The majestic Baobab tree features in many images of South African naturescapes and is also known as the ‘upside-down’ tree.  With its thick, cylindrical trunk and heavy, tapering branches that resemble a root system, it is no accident that many traditional African tribes believe that the tree actually grows upside down.

Baobabs normally reach a height of between 10 and 22 m, but the enormous girth of the tree (from 3 to 10 m and even more) makes it a true giant of the tree world.  The bark of the tree is thick and fibrous and is remarkably fire resistant.  Deciduous, the hand-shaped leaves are dark green with soft hairs and are produced during late spring and early summer.  Waxy white flowers appear from October to December and have a strong smell, attracting fruit bats and bush babies.  Fruit in the shape of large egg-shaped capsules contain a powdery substance in which seeds are embedded and occur from April to May.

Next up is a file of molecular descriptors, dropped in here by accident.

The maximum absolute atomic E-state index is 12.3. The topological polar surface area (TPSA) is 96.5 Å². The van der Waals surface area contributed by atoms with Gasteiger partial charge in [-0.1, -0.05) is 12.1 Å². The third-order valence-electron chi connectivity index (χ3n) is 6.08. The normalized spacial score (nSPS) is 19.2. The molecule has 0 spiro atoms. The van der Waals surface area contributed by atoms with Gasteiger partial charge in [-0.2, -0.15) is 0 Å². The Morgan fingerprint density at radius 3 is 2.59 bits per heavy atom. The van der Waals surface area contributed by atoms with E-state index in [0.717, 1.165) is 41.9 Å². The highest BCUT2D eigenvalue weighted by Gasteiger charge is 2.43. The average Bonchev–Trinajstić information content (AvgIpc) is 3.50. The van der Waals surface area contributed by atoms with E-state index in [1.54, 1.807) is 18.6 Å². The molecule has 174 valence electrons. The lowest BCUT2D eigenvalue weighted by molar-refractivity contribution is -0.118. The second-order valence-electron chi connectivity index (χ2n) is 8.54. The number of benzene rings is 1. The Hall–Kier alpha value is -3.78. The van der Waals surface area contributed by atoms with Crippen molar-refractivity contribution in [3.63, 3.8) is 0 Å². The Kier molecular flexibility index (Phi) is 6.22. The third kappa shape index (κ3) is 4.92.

Slow growing, the Baobab is restricted to frost free areas and is very drought hardy.  Adansonia digitata can be successfully utilised in large gardens, eco-estates and wildlife reserves.  The root system is fairly shallow (seldom more than 2 m deep), but has extensive lateral roots that anchor the tree.

Known for its food, water and sheltering properties, the Baobab tree is a welcome addition to the hot, dry areas of Southern Africa.